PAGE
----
guest operating system (guest OS)

What is a guest OS (guest operating system)?

A guest operating system is the operating system installed on either a virtual machine (VM) or partitioned disk. It is usually different from the host operating system (OS). Simply put, a host OS runs on hardware while a guest OS runs on a VM.

The OS installed on a computer that lets it communicate with its various hardware and software elements is its host OS. As the originally installed OS, the host OS is the system's "primary" OS.

In contrast, guest OS refers to a computer's "secondary" OS since it belongs to the VM or VMs set up on that machine using virtualization technology and a hypervisor tool. A Type 1 hypervisor, or bare-metal hypervisor, can create VMs, which can run guest OSes. The guest OS is delivered in a VM environment through a hypervisor. The guest OS runs inside the VM and provides another OS to run applications in the virtual environment, particularly applications incompatible with the host OS.

The guest OS can also be used for hardware abstraction. It ensures efficient resource management in the virtual environment and includes all required drivers for communication with virtual hardware.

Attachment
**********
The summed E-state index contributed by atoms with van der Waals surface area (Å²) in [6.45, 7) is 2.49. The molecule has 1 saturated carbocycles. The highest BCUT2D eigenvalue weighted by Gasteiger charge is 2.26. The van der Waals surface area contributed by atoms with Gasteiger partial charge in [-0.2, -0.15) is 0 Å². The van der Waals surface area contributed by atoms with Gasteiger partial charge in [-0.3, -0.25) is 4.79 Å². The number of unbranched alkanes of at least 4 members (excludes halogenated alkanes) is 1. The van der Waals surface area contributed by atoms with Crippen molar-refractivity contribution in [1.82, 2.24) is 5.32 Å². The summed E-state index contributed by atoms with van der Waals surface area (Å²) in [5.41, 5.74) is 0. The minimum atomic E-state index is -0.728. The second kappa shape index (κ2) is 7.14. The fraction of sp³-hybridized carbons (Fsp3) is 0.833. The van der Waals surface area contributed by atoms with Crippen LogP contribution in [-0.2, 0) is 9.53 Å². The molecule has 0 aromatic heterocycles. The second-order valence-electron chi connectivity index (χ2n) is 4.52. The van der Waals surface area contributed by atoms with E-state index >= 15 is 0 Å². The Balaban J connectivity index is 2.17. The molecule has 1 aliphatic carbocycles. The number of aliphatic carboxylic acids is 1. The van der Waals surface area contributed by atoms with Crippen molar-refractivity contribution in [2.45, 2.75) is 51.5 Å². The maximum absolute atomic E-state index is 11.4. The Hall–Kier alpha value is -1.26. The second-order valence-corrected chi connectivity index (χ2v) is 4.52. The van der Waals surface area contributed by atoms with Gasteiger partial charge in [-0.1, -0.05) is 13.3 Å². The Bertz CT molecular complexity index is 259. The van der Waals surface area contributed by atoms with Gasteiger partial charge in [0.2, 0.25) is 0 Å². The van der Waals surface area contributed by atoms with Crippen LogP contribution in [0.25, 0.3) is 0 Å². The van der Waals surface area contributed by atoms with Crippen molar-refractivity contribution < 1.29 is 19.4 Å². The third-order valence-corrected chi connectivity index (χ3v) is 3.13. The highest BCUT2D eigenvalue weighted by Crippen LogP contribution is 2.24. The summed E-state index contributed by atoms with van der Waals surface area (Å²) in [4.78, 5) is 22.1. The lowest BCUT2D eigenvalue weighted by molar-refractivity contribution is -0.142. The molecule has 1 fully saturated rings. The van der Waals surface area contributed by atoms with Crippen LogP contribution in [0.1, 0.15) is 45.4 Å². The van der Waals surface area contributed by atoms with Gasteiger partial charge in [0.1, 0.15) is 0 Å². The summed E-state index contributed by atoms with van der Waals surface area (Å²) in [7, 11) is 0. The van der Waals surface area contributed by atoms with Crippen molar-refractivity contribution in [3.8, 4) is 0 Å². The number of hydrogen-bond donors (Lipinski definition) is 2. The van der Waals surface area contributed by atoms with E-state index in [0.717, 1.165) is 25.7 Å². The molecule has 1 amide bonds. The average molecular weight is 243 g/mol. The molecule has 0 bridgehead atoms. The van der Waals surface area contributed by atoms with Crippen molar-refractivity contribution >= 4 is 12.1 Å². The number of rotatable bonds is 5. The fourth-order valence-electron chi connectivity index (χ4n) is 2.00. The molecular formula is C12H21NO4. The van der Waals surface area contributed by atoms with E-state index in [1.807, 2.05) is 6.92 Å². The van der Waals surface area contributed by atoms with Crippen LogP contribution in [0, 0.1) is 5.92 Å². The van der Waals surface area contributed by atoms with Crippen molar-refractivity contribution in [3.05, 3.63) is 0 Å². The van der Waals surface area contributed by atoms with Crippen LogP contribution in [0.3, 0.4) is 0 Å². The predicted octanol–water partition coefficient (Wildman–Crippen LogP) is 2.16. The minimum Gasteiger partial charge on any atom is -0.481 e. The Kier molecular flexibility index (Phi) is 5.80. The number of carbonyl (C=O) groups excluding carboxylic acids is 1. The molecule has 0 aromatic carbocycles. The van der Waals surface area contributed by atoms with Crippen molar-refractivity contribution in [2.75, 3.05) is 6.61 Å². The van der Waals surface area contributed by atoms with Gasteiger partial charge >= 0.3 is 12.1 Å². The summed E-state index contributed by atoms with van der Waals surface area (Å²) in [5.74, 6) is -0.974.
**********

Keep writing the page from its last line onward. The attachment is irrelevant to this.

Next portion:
How does a guest OS differ from a host OS?

A guest OS on a VM can be different from the host OS. But when the guest is deployed on a partitioned disk, the guest OS must be the same as the host OS. If the host is running Windows, any guest OS on a partitioned disk must also run Windows.

A guest OS is installed on and interacts with a VM, while the host OS is installed on and runs on the computer (host). Since the host OS runs on the host machine and the guest OS operates within it, it can limit file saving and other operations in the VM.

The host OS also interacts with the underlying hardware. There can be one or multiple guest OSes running on a computer, while the host is usually restricted to one OS.